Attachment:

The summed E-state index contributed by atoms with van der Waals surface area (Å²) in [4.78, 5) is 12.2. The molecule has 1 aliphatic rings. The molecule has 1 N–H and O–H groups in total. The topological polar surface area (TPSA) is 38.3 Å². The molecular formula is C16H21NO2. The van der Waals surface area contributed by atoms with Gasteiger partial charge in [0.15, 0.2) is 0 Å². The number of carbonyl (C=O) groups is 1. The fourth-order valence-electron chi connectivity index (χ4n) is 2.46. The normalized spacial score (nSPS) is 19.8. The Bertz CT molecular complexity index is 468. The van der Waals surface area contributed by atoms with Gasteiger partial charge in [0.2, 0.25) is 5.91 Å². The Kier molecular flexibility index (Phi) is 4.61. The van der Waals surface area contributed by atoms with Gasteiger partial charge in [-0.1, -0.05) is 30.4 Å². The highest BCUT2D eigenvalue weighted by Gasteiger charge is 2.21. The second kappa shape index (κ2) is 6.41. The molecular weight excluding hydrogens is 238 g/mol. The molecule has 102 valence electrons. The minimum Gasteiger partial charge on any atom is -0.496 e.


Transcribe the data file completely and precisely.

The summed E-state index contributed by atoms with van der Waals surface area (Å²) in [4.78, 5) is 12.2. The molecule has 1 aliphatic rings. The molecule has 1 N–H and O–H groups in total. The topological polar surface area (TPSA) is 38.3 Å². The molecular formula is C16H21NO2. The van der Waals surface area contributed by atoms with Gasteiger partial charge in [0.15, 0.2) is 0 Å². The number of carbonyl (C=O) groups is 1. The fourth-order valence-electron chi connectivity index (χ4n) is 2.46. The normalized spacial score (nSPS) is 19.8. The Bertz CT molecular complexity index is 468. The van der Waals surface area contributed by atoms with Gasteiger partial charge in [0.2, 0.25) is 5.91 Å². The Kier molecular flexibility index (Phi) is 4.61. The van der Waals surface area contributed by atoms with Gasteiger partial charge in [-0.1, -0.05) is 30.4 Å². The highest BCUT2D eigenvalue weighted by Gasteiger charge is 2.21. The second kappa shape index (κ2) is 6.41. The molecular weight excluding hydrogens is 238 g/mol. The molecule has 102 valence electrons. The minimum Gasteiger partial charge on any atom is -0.496 e.